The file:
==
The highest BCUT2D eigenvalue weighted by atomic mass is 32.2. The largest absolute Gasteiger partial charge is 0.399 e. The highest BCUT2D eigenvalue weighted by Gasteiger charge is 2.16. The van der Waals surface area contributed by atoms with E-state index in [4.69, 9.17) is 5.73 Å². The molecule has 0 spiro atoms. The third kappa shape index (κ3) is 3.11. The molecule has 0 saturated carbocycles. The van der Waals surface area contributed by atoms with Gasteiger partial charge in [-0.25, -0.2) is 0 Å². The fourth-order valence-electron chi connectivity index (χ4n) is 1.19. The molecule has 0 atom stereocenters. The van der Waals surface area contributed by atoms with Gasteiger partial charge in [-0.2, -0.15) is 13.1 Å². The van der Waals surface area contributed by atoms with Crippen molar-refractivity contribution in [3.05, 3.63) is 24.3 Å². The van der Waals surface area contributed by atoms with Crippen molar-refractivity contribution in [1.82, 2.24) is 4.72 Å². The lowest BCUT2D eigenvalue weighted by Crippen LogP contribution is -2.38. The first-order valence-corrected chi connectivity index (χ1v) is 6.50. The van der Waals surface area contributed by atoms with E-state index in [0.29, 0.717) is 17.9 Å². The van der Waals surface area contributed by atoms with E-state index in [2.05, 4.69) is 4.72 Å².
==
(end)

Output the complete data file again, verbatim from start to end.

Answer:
The highest BCUT2D eigenvalue weighted by atomic mass is 32.2. The largest absolute Gasteiger partial charge is 0.399 e. The highest BCUT2D eigenvalue weighted by Gasteiger charge is 2.16. The van der Waals surface area contributed by atoms with E-state index in [4.69, 9.17) is 5.73 Å². The molecule has 0 spiro atoms. The third kappa shape index (κ3) is 3.11. The molecule has 0 saturated carbocycles. The van der Waals surface area contributed by atoms with Gasteiger partial charge in [-0.25, -0.2) is 0 Å². The fourth-order valence-electron chi connectivity index (χ4n) is 1.19. The molecule has 0 atom stereocenters. The van der Waals surface area contributed by atoms with Gasteiger partial charge in [-0.2, -0.15) is 13.1 Å². The van der Waals surface area contributed by atoms with Crippen molar-refractivity contribution in [3.05, 3.63) is 24.3 Å². The van der Waals surface area contributed by atoms with Crippen molar-refractivity contribution in [1.82, 2.24) is 4.72 Å². The lowest BCUT2D eigenvalue weighted by Crippen LogP contribution is -2.38. The first-order valence-corrected chi connectivity index (χ1v) is 6.50. The van der Waals surface area contributed by atoms with E-state index in [0.29, 0.717) is 17.9 Å². The van der Waals surface area contributed by atoms with E-state index in [2.05, 4.69) is 4.72 Å².